So far, no drug or therapy exists that matches the powerful effect regular physical exercise has on improving brain function or preventing Alzheimer’s disease.
In a study of senior citizens by the Mayo Clinic, exercise five to six times a week reduces the risk of mild cognitive impairment by 32 percent, as compared to other senior citizens who are not getting up and moving. Another Mayo Clinic study showed that for people with memory impairment, exercise improved memory about the same amount as the benefit of taking donepezil (Aircept), which does give some modest and temporary help to those struggling with memory loss.
How does exercise help?
Exercise both directly and indirectly helps our brain while helping our bodies. It reduces insulin resistance, reduces inflammation and stimulates the release of chemicals that affect the health of brain cells, the growth of new blood vessels in the brain and the amount and survival of brain cells. This is important because when small arteries in the brain are blocked as we age this causes mini-strokes so slight they are not noticeable. These blocked arteries add up to dead patches in the brain, called leukoaraiosis. Exercising helps to prevent these blockages from occurring by keeping the blood flow paths clear.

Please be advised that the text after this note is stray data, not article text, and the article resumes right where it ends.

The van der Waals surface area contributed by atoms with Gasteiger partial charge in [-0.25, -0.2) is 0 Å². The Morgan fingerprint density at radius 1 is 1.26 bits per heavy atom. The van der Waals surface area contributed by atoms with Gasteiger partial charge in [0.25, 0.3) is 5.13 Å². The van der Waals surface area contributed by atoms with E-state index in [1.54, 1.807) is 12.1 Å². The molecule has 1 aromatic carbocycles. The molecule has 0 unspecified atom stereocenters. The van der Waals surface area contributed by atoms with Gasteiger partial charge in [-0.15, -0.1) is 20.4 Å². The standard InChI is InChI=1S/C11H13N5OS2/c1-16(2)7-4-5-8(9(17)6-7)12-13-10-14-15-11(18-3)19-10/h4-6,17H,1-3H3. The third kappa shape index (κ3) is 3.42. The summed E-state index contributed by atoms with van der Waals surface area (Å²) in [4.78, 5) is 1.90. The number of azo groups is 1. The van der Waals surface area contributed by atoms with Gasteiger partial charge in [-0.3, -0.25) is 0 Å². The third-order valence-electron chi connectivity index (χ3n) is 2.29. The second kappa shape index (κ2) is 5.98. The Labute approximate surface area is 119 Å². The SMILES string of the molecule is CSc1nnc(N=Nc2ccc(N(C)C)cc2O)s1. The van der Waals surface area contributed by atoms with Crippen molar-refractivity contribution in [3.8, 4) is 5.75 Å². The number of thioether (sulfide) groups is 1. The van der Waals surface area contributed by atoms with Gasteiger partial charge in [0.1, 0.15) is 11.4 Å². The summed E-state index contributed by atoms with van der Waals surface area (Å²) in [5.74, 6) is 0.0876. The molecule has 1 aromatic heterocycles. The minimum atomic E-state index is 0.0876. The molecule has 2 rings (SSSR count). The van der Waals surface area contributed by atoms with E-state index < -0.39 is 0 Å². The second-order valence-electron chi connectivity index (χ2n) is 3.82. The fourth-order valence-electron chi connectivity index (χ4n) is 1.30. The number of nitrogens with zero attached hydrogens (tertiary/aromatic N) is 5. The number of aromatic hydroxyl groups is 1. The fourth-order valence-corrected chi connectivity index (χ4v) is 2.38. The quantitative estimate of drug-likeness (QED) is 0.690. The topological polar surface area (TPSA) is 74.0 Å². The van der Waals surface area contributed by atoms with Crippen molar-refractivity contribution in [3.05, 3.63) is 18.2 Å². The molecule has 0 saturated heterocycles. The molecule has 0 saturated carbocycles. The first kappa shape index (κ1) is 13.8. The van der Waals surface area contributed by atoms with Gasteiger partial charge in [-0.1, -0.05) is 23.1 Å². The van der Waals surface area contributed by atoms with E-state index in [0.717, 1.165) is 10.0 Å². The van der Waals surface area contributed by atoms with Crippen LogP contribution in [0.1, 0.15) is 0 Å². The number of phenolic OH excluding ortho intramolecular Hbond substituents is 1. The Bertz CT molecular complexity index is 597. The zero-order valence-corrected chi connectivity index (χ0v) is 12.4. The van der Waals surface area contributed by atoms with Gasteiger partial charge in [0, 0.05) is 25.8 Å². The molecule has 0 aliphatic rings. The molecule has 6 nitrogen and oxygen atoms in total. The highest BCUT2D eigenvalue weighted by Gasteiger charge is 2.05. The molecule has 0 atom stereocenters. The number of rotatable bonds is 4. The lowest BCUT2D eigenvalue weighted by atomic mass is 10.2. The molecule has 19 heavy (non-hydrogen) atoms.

Indirect benefits of working out include improved mood and sleep, and a reduction in stress and anxiety. All issues typically cited in cognitive impairment.
What kind of exercise gets the best results?
Many studies, like one from the University of British Columbia, find that regular aerobic exercise is the best. Essentially, your heart rate should be elevated and you should be sweating. Resistance training, muscle toning and balance exercises did not achieve the same results in brain improvement. Brisk walking, running, dancing, tennis or even walking up and down stairs are great activities to include in your exercise routine. Household activities that get the blood pumping help, too—laying mulch, vigorous vacuuming or scrubbing a tub.
Remember, you don’t need to work out alone! Find a partner, join a class, or locate a hiking or bicycling club. Make exercising part of your regular routine and a social outlet for greater success.